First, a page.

WICT Southeast election season is coming upon us. Have you thought of becoming a board member? Whether you’re a creative executive, an accountant, a manager, an attorney or even a coordinator, serving on WICT SE’s board will help you do your job better.
Anne Loescher, current president of WICT SE and Bounce TV’s Senior Director of Strategy & Planning for Creative Services, explained to me the following: “Since I joined the board in 2014, I’ve been promoted three times. When I received my most recent promotion earlier this year, our CEO specifically mentioned that my experience on the WICT board of directors prepared me to move into this senior leadership role at the company.”
Here’s what you can gain:
Strengthen your professional credibility and personal brand
Taking on a board position is the perfect place to showcase your expertise and value within the industry because it raises your professional profile. Robyne Gordon, WICT SE’s Director of Red Letter Awards and corporate legal manager for Turner Entertainment Networks, told me she “had an opportunity to interact with industry leaders in “low pressure” environments (e.g. Red Letter Awards, Taste of WICT, etc.). Having this type of interaction as an initial meeting sets the stage for you to build rapport on a personal level and nurture and expand upon that platform for your professional development.” Robyne mentioned that being a board member has put her personal brand on display, both knowingly and unknowingly. She also said her position gives her a “bird’s eye view on how you’re perceived, how you work under pressure and your leadership skills” that can propel your personal brand to heights you have not previously imagined.
Meet interesting people. Gain exposure and insight
A big responsibility of being on any nonprofit board is to raise awareness of the organization, which is a great way to expand your professional network. Serving on WICT Southeast board, you gain new perspectives by engaging with people from diverse backgrounds. Janine Bowling, an Inside Sales Manager with ARRIS, has served on WICT SE board as Director of Partnership for a year and a half. Since taking on her role, Janine says her “visibility has increased within the company because of being on the board. Since my company is a national sponsor, we are highly encouraged to join the board or become very active within our local chapter.”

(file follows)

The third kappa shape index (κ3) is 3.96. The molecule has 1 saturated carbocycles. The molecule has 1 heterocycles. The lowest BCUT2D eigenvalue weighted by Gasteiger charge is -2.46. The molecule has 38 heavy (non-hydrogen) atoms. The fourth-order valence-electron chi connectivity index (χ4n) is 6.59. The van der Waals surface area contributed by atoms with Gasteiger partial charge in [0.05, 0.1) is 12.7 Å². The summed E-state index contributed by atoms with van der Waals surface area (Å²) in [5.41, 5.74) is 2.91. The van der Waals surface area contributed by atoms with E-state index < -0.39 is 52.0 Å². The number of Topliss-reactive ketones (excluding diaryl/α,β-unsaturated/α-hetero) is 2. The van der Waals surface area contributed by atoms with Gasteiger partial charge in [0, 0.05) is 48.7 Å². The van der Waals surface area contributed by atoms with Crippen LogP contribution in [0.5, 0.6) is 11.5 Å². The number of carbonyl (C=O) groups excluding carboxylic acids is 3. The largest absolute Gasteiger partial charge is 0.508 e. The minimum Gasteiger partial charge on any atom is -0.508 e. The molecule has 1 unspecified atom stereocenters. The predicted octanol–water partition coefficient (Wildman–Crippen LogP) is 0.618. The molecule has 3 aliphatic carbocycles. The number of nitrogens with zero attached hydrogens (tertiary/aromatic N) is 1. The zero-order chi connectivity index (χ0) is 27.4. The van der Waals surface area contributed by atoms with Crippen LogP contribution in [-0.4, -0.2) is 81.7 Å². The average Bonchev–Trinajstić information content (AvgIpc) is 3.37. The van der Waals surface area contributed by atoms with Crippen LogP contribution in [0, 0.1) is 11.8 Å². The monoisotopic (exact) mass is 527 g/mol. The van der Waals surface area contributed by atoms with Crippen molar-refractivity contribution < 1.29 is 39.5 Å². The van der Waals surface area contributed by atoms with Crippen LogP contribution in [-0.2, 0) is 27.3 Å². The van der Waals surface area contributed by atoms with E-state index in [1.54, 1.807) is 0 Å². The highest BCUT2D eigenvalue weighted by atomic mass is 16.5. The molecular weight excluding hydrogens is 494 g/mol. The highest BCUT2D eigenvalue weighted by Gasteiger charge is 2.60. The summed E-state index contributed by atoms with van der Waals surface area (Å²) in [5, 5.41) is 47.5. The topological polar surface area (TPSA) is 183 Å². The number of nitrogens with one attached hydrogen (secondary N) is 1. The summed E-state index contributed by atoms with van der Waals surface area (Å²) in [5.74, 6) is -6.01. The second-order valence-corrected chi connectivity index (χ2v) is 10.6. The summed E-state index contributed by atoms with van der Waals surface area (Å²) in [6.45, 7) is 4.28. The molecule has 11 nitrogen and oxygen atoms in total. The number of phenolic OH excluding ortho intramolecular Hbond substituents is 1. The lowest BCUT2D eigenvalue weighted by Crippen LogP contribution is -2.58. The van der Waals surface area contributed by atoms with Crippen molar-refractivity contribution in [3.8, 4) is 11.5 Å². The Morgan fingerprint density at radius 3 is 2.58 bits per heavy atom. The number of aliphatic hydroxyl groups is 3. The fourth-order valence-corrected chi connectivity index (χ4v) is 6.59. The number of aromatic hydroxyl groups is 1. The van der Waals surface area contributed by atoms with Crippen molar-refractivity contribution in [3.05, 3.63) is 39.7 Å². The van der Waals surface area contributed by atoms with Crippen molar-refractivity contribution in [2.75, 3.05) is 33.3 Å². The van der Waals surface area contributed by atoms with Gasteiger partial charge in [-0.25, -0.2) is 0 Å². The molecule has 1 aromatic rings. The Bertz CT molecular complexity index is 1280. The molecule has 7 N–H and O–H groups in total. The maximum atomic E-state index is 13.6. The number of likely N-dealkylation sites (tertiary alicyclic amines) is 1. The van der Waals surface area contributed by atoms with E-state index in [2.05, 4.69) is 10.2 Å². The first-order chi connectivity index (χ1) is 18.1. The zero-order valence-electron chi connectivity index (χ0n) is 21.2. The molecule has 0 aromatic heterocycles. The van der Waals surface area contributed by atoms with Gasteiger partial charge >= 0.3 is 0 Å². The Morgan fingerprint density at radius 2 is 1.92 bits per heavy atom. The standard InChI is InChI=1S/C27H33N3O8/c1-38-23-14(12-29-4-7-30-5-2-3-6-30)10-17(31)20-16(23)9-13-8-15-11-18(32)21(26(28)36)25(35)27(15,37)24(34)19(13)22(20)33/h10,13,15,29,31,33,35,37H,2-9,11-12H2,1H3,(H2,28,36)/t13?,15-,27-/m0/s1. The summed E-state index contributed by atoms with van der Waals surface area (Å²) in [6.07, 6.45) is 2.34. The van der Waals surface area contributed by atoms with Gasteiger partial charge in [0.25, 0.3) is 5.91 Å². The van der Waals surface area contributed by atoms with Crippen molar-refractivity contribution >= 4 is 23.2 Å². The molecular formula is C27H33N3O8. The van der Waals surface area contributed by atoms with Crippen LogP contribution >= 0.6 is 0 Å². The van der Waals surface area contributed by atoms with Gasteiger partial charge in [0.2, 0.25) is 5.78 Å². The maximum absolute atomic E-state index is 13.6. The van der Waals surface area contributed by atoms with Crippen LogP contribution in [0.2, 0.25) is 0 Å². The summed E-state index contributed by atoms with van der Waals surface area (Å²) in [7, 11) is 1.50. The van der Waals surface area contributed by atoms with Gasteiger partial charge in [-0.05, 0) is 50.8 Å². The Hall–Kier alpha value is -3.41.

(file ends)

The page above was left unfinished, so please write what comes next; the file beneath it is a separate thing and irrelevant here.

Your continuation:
Sharpen your skills
Serving on WICT’s board will enable you to strengthen a variety of professional skills that will help your career and give you the opportunity to step up and lead. LaShaun Solomon, Senior Director of Partnerships for WICT SE and Community Account Executive for Comcast told me, “I have had opportunities to practice my people management skills as well as grow my leadership skills. Both of these skills I consider pertinent to my professional career growth. Another benefit of being a part of this board is that you get to learn and pursue a skill that you otherwise may not be able to in one’s current role.”
Grow as a leader. Help the next generation.
Serving on a board can be life changing and amplify your career path because it’s a tremendous opportunity to develop as a leader. But you might find the most rewarding and biggest impact you may find is how you can help others reach their goals. Anne Loescher said “as women in this industry, I feel that we have a responsibility to help each other. Getting involved with the board is a great way to give back and help to develop the next generation of leaders.”
What’s the number one reason to join? As Nicole Hight, current Tennessee Director of Membership and HGTV Program Planning Coordinator says “it’s FUN! You get to work and travel with a great group of people who have similar interests and just want to help and see each other succeed.”
Before you sign up, keep in mind that pursuing a role on the board may require considerable time and effort and it’s not always glamorous. Depending on the position, you can expect to devote a minimum of 5 to 15 hours per month, but the payoff could be worth it. Robyne Gordon says it best, “It is a demanding commitment with unlimited benefits” and is worth every minute that you spend on it.
Nominations for WICT SE board open from July 31 – August 18, and elections will take place in September. WICT SE welcomes participation from all facets of our industry. And you do not have to have an upper management title or position to serve; however, you must have your supervisor’s approval to run.
If you have any questions about a board position, please contact WICT SE Vice President Jamie Miller via email at email@example.com.
Contributed by: Karen Huffaker
The year is almost half over – – What are your Career Goals?